AllAboutSchoolLeaver research shows that there are three main “places” young people find their information to make career decisions: the Internet, and school or college. These therefore provide employers with opportunities to promote their apprenticeship schemes.
Web resources top the list of research methods used when school and college pupils are investigating their options: 81.5% use Google and 58.8% use careers advice and job websites to find out about companies offering job opportunities for school and college leavers.
Following the announcement of the rise in tuition fees in 2010, there has been a spike in the number of searches for the term, “apprenticeships”. Interestingly, while searches for terms related to tuition fees also spiked in 2010, interest in in fees has gradually declined, while the level of interest around apprenticeships has remained consistently high.
Of course you can’t talk about young people and the Internet without talking about social media. AllAboutSchoolLeaver research shows that 62.2% of school and college pupils use social media to stay informed about the latest events and opportunities. Almost half (48.48%) also say they want to be the first to know when applications for opportunities open.
Around 37% of school and college pupils want to ask employers questions via social media: Facebook (79.4%) and Twitter (65.7%) are the most popular channels, followed by Instagram (17.6%) and Google+ (17.1%).
An employer using Twitter could reach both school and college leavers as well as their teachers: AllAboutSchoolLeaver research shows that this channel covers two-thirds of both target groups.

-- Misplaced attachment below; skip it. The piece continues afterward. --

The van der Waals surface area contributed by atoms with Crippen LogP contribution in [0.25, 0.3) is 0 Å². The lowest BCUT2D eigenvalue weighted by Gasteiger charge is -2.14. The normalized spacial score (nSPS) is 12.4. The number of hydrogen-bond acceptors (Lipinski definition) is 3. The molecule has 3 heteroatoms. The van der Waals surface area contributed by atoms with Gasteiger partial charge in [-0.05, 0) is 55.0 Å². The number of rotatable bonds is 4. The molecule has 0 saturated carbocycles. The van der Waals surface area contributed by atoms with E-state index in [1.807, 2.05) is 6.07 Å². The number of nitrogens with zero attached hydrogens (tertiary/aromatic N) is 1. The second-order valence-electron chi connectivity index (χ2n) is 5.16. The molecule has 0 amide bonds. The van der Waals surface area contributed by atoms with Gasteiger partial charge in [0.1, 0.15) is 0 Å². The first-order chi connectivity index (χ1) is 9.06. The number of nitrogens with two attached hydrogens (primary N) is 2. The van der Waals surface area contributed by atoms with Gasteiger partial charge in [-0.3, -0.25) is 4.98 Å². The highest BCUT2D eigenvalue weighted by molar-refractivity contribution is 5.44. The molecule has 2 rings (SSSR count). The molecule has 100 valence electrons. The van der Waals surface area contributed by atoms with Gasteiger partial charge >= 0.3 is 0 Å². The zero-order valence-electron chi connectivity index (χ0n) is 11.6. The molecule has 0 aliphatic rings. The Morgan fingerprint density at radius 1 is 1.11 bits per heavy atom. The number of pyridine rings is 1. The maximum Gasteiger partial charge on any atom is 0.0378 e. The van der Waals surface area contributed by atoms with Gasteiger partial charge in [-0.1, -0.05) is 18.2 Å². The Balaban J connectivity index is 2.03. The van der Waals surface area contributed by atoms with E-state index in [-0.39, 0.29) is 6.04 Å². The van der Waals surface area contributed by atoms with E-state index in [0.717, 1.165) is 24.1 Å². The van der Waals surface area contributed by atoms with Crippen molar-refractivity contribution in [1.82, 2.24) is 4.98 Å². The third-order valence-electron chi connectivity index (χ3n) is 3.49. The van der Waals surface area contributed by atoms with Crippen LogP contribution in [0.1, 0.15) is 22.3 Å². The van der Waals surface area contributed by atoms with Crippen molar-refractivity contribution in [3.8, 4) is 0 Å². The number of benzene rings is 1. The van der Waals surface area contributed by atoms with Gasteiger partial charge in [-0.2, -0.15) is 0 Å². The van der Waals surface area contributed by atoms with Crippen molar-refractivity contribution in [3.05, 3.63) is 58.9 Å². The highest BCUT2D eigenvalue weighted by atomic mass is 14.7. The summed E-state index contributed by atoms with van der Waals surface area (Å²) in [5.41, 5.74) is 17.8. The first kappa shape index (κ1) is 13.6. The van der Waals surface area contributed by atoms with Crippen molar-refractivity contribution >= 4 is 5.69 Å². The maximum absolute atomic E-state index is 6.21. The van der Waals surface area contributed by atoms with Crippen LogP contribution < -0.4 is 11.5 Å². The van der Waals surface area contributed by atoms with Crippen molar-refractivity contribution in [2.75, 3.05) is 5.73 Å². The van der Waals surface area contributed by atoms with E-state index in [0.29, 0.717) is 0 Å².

Interestingly, a company’s presence on careers advice or job websites is deemed more important that the company’s own website.
It therefore would be a good approach for employers hoping to recruit apprenticeships to ensure they have an appealing and informative website with a dedicated apprenticeships section, a good Google search ranking, an active and reactive social media presence (at the very least an active Twitter account), and advertise on the career advice and job websites that young people use to investigate apprenticeships.
AllAboutSchoolLeavers research shows that over 90% of teachers want employers to offer careers talks and workshops. They are also keen to hear about opportunities like work shadowing (over 88%) and days out of school/college at employers’ offices or headquarters (over 79%).
For hopeful apprentices, especially younger ones or those considering applying for roles that are very different to the classroom situation they’re accustomed to (for example engineering apprenticeships) this could be especially useful.
Something as simple and economic as distributing posters is also in demand (79% of teachers want employers to distribute them), and careers magazines and guides are also popular, with over 61% of teachers saying they want them. This obviously provides a good and relatively simple method of promotion for businesses.
The most popular method is for an organisation to reach out to schools from which it has already recruited apprentices, and hold assemblies or seminars in which company representatives (ideally those former who have completed the apprenticeship) can talk about the schemes on offer, promote them, and answer any questions from young people.